Milan Kundera warned that in in the states of East-Central Europe, attitudes to the west and the idea of 'Europe' were complex and could even be hostile. But few could have imagined how the collapse of communism and membership of the EU would confront these countries with a life that was suddenly and disconcertingly 'modern' and which challenged sustaining traditions in literature, culture, politics and established views on identity.
Since the countries of East-Central Europe joined the European Union in 2004 the politicians and oppositionists of the centre-left, who once led the charge against communism, have often been forced to give way to right-wing, authoritarian, populist governments. These governments, while keen to accept EU finance, have been determined to present themselves as protecting their traditional ethno-national inheritance, resisting 'foreign interference', stemming the 'gay invasion', halting 'Islamic replacement' and reversing women's rights. They have blamed Communists, liberals, foreigners, Jews and Gypsies, revised abortion laws, tampered with their constitutions to control the Justice system and taken over the media to an astonishing degree. By 2019, amid calls for the suspension of their voting rights, both Poland and Hungary had been taken to the European Court of Justice and the European Parliament and had begun to explore ways to put conditions on future EU funding.
This book focuses on the interface between tradition, literature and politics in east-central Europe, focusing mainly on Poland but also Hungary and the Czech Republic. It explores literary tradition and the role of writers to ask why these left-liberals, who were once ubiquitous in the struggles with communism, are now marginalised, often reviled and almost entirely absent from political debate. It asks, in what ways the advent of capitalism 'normalised' literature and what the consequences might be? It asks whether the rise of chauvinism is 'normal' in this part of the world and whether the literary traditions that helped sustain independent political thought through the communist years now, instead of supporting literature, feed nationalist opinion and negative attitudes to the idea of 'Europe'.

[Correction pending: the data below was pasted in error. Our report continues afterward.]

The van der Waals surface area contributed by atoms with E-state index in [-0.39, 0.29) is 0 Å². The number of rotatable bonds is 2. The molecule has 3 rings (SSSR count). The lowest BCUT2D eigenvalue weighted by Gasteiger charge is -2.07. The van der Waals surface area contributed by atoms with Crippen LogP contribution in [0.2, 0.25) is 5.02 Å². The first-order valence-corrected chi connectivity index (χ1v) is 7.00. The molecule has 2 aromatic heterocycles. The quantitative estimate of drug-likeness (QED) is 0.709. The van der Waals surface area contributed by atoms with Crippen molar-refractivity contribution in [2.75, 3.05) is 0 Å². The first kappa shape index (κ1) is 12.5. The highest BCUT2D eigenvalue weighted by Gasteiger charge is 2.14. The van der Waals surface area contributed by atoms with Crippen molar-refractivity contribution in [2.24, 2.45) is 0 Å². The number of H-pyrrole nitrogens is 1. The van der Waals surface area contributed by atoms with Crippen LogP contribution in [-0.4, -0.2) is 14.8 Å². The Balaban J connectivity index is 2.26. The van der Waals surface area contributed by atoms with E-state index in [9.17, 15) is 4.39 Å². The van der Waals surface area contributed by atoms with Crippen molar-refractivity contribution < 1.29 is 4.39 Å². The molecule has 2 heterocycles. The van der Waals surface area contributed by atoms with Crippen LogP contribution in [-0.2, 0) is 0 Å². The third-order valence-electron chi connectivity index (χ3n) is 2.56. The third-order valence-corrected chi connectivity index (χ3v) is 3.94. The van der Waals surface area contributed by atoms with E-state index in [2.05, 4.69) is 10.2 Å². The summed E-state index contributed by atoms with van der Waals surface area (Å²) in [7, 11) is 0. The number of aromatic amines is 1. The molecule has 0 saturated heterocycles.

Carl Tighe was the author of Gdansk: National Identity in the Polish German Borderlands (1990), The Politics of Literature: Polish Writers under Communism (1998), Writing and Responsibility (2004), Creative Writing @ University (2009) and Writing the World: Creative Writing as a Subject of Study (2014). He contributed to several journals, including The Journal of European Studies, Twentieth Century Communism and Studies in East European Thought and was the author of several works of fiction: he was short listed for the Whitbread Award, won the Authors' Club Award and the City Life Writer of the Year 2000 Award. He taught at Swansea, Manchester, Wroclaw Technical University, Gdansk University, Jagiellonian University in Kraków and was Professor of Creative Writing at University of Derby. Carl Tighe died in 2020.
Introduction: Shadows, Spooks and Unfinished Business 1. Kundera's 'Kidnap' Revisited 2. Polish Writers & Tradition - Partition and Independence 3. Polish Writers and Tradition - Nazism and Communism 4. Hungarian Writers In Transition 5. Poland Translated - Post-Communist Writing 6. Lustration - The Polish Experience 7. The Return To Europe, The End Of History and The Rise Of Illiberal Democracy